Gaddar has written many songs under the influence of the women’s movement in Telugu society since the 1980s. Till the 1980s, there was no focus on the specific issues of women. Women’s oppression was considered a part of the class struggle. The songs Gaddar sang until then had seen women only from the revolutionary perspective – “Sirimalli Chettu Kinda Luchumammo… Luchumammo”,18 “Bavayyo Vokkasari Chusipova”19 and “Laskar Bonalanta”, “Kongu Nadumuki Chuttave Chellamma”. Under the influence of the women’s movement, Gaddar composed many songs exclusively on the problems of women.20
From 1990s onwards, India had undergone a significant transformation. It liberalised its economy and forced privatisation of the public sector. Globalisation is now taking place in full swing. It has had an impact on the lives, culture and value system of people of third world nations like India. Gaddar’s song “Ameikodostunnadu” resists the warmongering imperialism.21 In the name of globalisation, imperialist dominance is mediating through mass media and information technology. Analysing the impact of satellite channels on the culture of Telugu society, Gaddar sang a song saying the channels culture has given rise to conflict in the family with invading channels.22 The immediate effect of globalisation could be seen in the suicides of a number of farmers and handloom workers. The song on the suicides of farmers is “Oriselu Aadginayi?”23
As a supporter of separate Telangana, Gaddar has written songs on Telangana, based on sub-nationalism of Telugu nationalism. In “Dagabadda Telangana”, he narrates how Telangana as a region is deprived by the ruling communities and he praises the glory of Telangana.24
The songs of Gaddar have to be understood in relation to the nature of state and struggles of the people. In contemporary times, there are ongoing struggles of the people in the name of class, caste, gender and region. Gaddar songs were born out of the Naxalite movement that entered Telugu society in the late 1960s. The movement has undergone different phases.25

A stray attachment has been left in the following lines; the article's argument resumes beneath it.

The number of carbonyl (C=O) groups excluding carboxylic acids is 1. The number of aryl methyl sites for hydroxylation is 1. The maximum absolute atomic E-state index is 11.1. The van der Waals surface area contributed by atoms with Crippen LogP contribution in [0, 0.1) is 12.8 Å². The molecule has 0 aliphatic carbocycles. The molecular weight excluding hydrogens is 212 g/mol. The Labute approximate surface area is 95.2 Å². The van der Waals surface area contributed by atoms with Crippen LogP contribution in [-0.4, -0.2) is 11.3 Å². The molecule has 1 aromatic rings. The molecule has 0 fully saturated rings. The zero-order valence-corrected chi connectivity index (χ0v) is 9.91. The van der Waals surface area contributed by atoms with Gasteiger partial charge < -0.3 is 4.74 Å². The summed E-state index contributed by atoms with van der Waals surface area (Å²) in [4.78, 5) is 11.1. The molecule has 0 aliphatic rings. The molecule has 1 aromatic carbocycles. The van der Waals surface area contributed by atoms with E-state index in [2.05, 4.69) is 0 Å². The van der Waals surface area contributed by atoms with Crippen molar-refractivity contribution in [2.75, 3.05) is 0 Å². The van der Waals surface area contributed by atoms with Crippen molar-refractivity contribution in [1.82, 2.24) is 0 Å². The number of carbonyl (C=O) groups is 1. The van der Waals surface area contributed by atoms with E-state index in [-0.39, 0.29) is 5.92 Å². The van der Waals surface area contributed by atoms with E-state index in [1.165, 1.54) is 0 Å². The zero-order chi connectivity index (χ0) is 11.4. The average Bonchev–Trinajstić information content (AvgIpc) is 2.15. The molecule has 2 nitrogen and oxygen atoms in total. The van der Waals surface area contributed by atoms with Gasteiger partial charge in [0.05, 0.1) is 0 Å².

It is evident that Gaddar’s songs got sharpened further with the contemporary struggles of Telugu society. His songs have more performative meaning than the textual meaning. He says that he had taken songs from the life and cultural traditions of people and is taking back to the people by playing the role of an effective communicator. His songs provide a rich resource material of the struggles and culture of the people, which are not entered in the official historical documents.
Analytical Study of the Cultural Performance
As it is observed, Gaddar cannot finish a single sentence without a song. He does not differentiate between the song and the life of people. He humbly portrays himself as a communicator of the life and struggles of the masses. The song gets its meaningfulness through the performances of Gaddar. He is the voice of the voiceless people. His songs not only represent the social aspirations of the marginalised suffering masses, but also inform the direction to lead a meaningful life by joining hands with ongoing struggles. In making revolutionary culture, Gaddar’s songs reflect the perfect blend of life, literature and politics. Apart from setting the ideological tone, the songs of Gaddar powerfully capture the folk tunes of the people for a political purpose. The songs with tunes of the people are accompanied by the musical instruments of the people. The song gets its perfection in the performance. Over the years Gaddar and his JNM found that the principles of success of their songs are: Prajala Baani (folk tune), Prajala Palukubadi (people’s vocabulary) and Prajala Jeevitam (people’s life).26 When the song fulfils all these, automatically people will own it.
The language used by the Gaddar and JNM is the language of the masses. The language and life of the ordinary people have got respect only through the songs of Gaddar. This phenomenon countered the hegemony of the print culture. He uses the basic dalit-bahujan language, idiom and symbolism by completely transforming the linguistic structure of Telugu society. Before Gaddar emerged on the Telugu revolutionary literature scene, most writers belonged to the upper caste/middle class and with a landlord background. Their Telugu was rooted in Sanskrit, while Gaddar’s writings draw upon linguistic structures, idioms, proverbs and euphemisms of illiterate, productive masses – what is more, of a Telangana dialect which finds no place in written texts. Gaddar, thus, established a link between the producing masses and literary text, and, of course, that text established a link between the masses and higher educational institutions…but Gaddar used the song form to communicate to the masses a vision of restructuring the institutions of family, private property, civil society and the state.27